Pseudopseudohypoparathyroidism (Pseudo-PHP)

Pseudopseudohypoparathyroidism (Pseudo-PHP)
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Hypoparathyroidism is a rare medical condition in which the body cannot produce enough parathyroid hormone (PTH) from the parathyroid glands.

PTH regulates the amount of phosphate and calcium in the blood by controlling how the body absorbs calcium during digestion and bone tissue breakdown. Without PTH, or when the body cannot respond to PTH, blood levels of calcium become very low, and phosphate levels increase.

People with pseudohypoparathyroidism (PHP) produce normal amounts of PTH, but they lack the receptors that respond to PTH.

Pseudohypoparathyroidism (pseudo-PHP, also called Albright hereditary osteodystrophy) is a rare heritable disease that has symptoms very similar to PHP. These include short stature, obesity, unusually short fingers and toes, as well as skeletal abnormalities, among other symptoms.

What causes pseudo-PHP?

Mutations in a gene called GNAS, which provides the instructions necessary to make a portion of the receptor that recognizes PTH signals, cause pseudo-PHP. However, it is not clear why some mutations may cause PHP and some cause pseudo-PHP. Researchers think that the difference between the two conditions is parental imprinting — the labeling of genes and chromosomes from each parent that regulates how the gene functions.

Is pseudo-PHP a heritable disease?

Pseudo-PHP can be inherited, though some cases may occur because of  spontaneous mutations.

Patients inherit pseudo-PHP in a dominant manner. This means they develop the disease even if they inherit a single copy of a disease-causing mutation. However, patients inherit pseudo-PHP only from their fathers. If they inherit the gene mutation from their mothers, they develop PHP.

How do doctors diagnose it?

Doctors can diagnose pseudo-PHP with blood tests to measure the levels of calcium, phosphorous, and PTH to exclude other forms of PHP.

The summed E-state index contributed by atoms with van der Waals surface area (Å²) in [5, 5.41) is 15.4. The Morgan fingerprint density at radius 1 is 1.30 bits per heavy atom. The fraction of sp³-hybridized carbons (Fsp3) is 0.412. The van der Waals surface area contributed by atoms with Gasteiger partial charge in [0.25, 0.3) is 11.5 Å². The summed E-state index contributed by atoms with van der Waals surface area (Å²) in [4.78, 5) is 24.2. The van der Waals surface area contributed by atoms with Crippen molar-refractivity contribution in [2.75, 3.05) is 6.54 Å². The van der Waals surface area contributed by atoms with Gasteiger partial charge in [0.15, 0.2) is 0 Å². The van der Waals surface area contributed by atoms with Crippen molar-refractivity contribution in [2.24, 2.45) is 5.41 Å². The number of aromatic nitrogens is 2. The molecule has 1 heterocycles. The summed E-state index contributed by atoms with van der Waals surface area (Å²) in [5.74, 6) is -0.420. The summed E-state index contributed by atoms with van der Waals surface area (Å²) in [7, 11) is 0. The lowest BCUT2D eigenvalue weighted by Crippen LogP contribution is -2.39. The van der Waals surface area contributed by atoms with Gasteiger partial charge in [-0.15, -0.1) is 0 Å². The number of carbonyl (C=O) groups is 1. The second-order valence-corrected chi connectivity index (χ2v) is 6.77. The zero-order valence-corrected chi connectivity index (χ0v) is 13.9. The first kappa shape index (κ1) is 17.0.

X-ray imaging can detect bone abnormalities. Doctors usually confirm the diagnosis with genetic testing, looking for mutations in the GNAS gene.

How do doctors treat it?

There is no specific treatment for pseudo-PHP, but there are ways to manage the condition as well as the related disorders.

Last updated: Aug. 14, 2020

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Hypoparathyroidism News is strictly a news and information website about the disease. It does not provide medical advice, diagnosis, or treatment. This content is not intended to be a substitute for professional medical advice, diagnosis, or treatment. Always seek the advice of your physician or other qualified health provider with any questions you may have regarding a medical condition. Never disregard professional medical advice or delay in seeking it because of something you have read on this website.

Emily holds a Ph.D. in Biochemistry from the University of Iowa and is currently a postdoctoral scholar at the University of Wisconsin-Madison. She graduated with a Masters in Chemistry from the Georgia Institute of Technology and holds a Bachelors in Biology and Chemistry from the University of Central Arkansas. Emily is passionate about science communication, and, in her free time, writes and illustrates children’s stories.
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Özge has a MSc. in Molecular Genetics from the University of Leicester and a PhD in Developmental Biology from Queen Mary University of London. She worked as a Post-doctoral Research Associate at the University of Leicester for six years in the field of Behavioural Neurology before moving into science communication. She worked as the Research Communication Officer at a London based charity for almost two years.
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Emily holds a Ph.D. in Biochemistry from the University of Iowa and is currently a postdoctoral scholar at the University of Wisconsin-Madison. She graduated with a Masters in Chemistry from the Georgia Institute of Technology and holds a Bachelors in Biology and Chemistry from the University of Central Arkansas. Emily is passionate about science communication, and, in her free time, writes and illustrates children’s stories.
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